6 We’re all like sheep who’ve wandered off and gotten lost. We’ve all done our own thing, gone our own way. And God has piled all our sins, everything we’ve done wrong, on him.

7 The suffering servant was beaten, he was tortured, but he didn’t say a word. Like a lamb taken to be slaughtered and like a sheep being sheared, he took it all in silence.

8 Justice miscarried, and he was led off – and did anyone really know what was happening? He died without a thought for his own welfare, beaten bloody for the sins of our people.

9 They buried him with the wicked, threw him in a grave with a rich man. Even though he’d never hurt a soul or said one word that wasn’t true.

SLIDE 9: ALL WE LIKE SHEEP HAVE GONE ASTRAY

X ALL WE LIKE SHEEP           All we like sheep have wandered. God is close, but we do not sense the divine presence near, for we are intent on what we want, not what God wants. We insist on going our own way ignoring the hints the gentle nudges God provides in trying to shepherd us in the way of Jesus. And especially, when we are in pain, we can turn in upon ourselves wondering how could God be so far away, so far from bringing relief to our suffering?

SLIDE 10: CRISIS

X CRSIS Admittedly, if we have not sought a relationship with God. If we have not cultivated any kind of prayer or devotional life, when pain and suffering come, we can very readily feel ourselves abandoned, and give into despair.

SLIDE 11: REPENTANCE

X REPENTANCE     In his book What Return Can I Make? Scott Peck writes about repentance.   He says that repentance means “turning,” turning around to walk with God. Scott Peck then asks the question, “who were we walking with before we turned around to walk with God?”

SLIDE 12: GOING OUR OWN WAY

X GOING OUR OWN WAY The answer, no one. We were going it alone, because we liked it better that way. Maybe we could glimpse God occasionally at a great distance, but mostly we ignored God preferring to go our own way. Some of us have drunk the heady wine of the enlightenment and we have even convinced ourselves God is not there at all, for then we are truly captains of our own fate, accountable to no one except to ourselves, and we are free to do whatever we like, because we are the center of our own universe.

SLIDE 13: EGO — CENTER OF OUR OWN UNIVERSE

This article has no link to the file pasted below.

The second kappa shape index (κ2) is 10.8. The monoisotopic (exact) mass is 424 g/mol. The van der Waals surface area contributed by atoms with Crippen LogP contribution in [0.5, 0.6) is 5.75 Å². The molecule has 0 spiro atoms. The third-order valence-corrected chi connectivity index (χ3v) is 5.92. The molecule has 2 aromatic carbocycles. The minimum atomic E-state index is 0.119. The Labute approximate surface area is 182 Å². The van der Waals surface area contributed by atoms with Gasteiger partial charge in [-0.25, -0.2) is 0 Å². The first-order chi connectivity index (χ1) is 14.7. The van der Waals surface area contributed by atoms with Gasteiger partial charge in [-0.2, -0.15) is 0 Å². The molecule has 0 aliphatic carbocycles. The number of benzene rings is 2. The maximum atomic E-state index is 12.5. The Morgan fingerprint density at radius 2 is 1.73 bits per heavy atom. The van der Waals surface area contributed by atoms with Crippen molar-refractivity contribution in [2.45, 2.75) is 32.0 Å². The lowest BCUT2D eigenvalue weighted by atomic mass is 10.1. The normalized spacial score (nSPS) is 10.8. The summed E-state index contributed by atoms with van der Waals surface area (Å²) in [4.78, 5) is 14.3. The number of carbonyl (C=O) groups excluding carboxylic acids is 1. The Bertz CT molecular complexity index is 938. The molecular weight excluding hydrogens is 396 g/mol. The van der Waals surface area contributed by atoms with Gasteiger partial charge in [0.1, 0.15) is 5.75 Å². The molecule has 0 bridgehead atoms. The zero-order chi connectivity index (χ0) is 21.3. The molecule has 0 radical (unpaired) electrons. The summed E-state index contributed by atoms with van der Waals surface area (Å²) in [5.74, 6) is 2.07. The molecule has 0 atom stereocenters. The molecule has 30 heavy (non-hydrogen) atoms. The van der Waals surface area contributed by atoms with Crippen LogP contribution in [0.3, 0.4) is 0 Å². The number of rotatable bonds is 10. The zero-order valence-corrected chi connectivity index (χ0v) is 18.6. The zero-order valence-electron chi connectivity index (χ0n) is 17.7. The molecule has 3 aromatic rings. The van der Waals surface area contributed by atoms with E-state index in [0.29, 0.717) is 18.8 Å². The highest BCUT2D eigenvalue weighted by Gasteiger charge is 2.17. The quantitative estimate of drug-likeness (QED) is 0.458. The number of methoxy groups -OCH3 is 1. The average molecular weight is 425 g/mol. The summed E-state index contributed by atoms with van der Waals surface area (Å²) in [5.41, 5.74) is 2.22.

X EGO CENTER OF OUR OWN UNIVERSEOur egos like the notion of serving as the center of our own universe, but when confronted by pain, suffering or death, we might want to reach out to something beyond ourselves. And if we have not bothered to cultivate our relationship with God, we may find ourselves unable to make the connection, even though God is close.

SLIDE 14: SEEK GOD WHILE SHE MAY BE FOUND

X SEEK GOD WHILE SHE MAY BE FOUND         So where and how do we begin reaching out to make connection with God? First, in the words of the prophet Isaiah seek God while she may be found, reach out to the divine before the crisis. I am not saying that God does not respond when people pray in crisis. God does respond. But if we have no practice reaching out to the divine, we may miss the connection, because we do not recognize the signs of God’s presence. Seek the Lord, while she is near in good times so your faith may not fail when the crisis comes.

SLIDE 15:   GRATITUDE

X GRATITUDE  An important way of establishing a connection with the divine is through gratitude. Life is a gift, and when we receive life as an unearned bequest, rather than as a gimme, then we draw close to God.

SLIDE 16: ROBERT LEARNS GRATITUDE

Many of you have met our grandson Robert, who spends much of the summer here in Huntsville. Robert has somewhat of a chaotic life. He lives with my son Geoff, who is separate from Robert’s mother, and his mother is not particularly stable. Well, Geoff’s girl friend Tracie texted me the other day and reported. “You have the cutest grandson ever. The other night I made one of his favorites for dinner — baby egg rolls with chicken. After X ROBERT LEARNS GRATITUDE 2dinner he comes and wraps his little arms around my waist and says, ‘I love you Tracie would you like some help finishing the dishes.’ I asked Geoffrey, ‘did you send Robert down here to thank me for dinner.’ And he had no idea what I was talking about.” When children learn spontaneous gratitude, we recognize they have passed a spiritual mile stone. When we adults express spontaneous gratitude to God, we have passed a spiritual mile stone.